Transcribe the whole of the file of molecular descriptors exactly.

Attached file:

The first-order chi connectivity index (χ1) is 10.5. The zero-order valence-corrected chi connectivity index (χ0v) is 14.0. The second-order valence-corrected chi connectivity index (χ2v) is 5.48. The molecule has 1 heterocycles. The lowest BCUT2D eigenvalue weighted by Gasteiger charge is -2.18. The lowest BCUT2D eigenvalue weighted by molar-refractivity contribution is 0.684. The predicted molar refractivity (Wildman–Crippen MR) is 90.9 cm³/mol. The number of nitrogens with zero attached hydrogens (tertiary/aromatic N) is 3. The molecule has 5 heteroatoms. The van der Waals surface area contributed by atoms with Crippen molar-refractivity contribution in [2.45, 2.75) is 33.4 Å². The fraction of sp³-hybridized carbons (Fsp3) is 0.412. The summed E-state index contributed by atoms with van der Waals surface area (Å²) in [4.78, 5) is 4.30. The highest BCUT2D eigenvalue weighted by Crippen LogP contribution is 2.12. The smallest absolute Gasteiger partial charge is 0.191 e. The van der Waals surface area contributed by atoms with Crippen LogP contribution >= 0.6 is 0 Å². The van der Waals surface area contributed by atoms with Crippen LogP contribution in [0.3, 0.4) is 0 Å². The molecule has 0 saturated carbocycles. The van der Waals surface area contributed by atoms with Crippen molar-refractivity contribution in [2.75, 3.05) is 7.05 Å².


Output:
The first-order chi connectivity index (χ1) is 10.5. The zero-order valence-corrected chi connectivity index (χ0v) is 14.0. The second-order valence-corrected chi connectivity index (χ2v) is 5.48. The molecule has 1 heterocycles. The lowest BCUT2D eigenvalue weighted by Gasteiger charge is -2.18. The lowest BCUT2D eigenvalue weighted by molar-refractivity contribution is 0.684. The predicted molar refractivity (Wildman–Crippen MR) is 90.9 cm³/mol. The number of nitrogens with zero attached hydrogens (tertiary/aromatic N) is 3. The molecule has 5 heteroatoms. The van der Waals surface area contributed by atoms with Crippen molar-refractivity contribution in [2.45, 2.75) is 33.4 Å². The fraction of sp³-hybridized carbons (Fsp3) is 0.412. The summed E-state index contributed by atoms with van der Waals surface area (Å²) in [4.78, 5) is 4.30. The highest BCUT2D eigenvalue weighted by Crippen LogP contribution is 2.12. The smallest absolute Gasteiger partial charge is 0.191 e. The van der Waals surface area contributed by atoms with Crippen LogP contribution >= 0.6 is 0 Å². The van der Waals surface area contributed by atoms with Crippen LogP contribution in [0.3, 0.4) is 0 Å². The molecule has 0 saturated carbocycles. The van der Waals surface area contributed by atoms with Crippen molar-refractivity contribution in [2.75, 3.05) is 7.05 Å².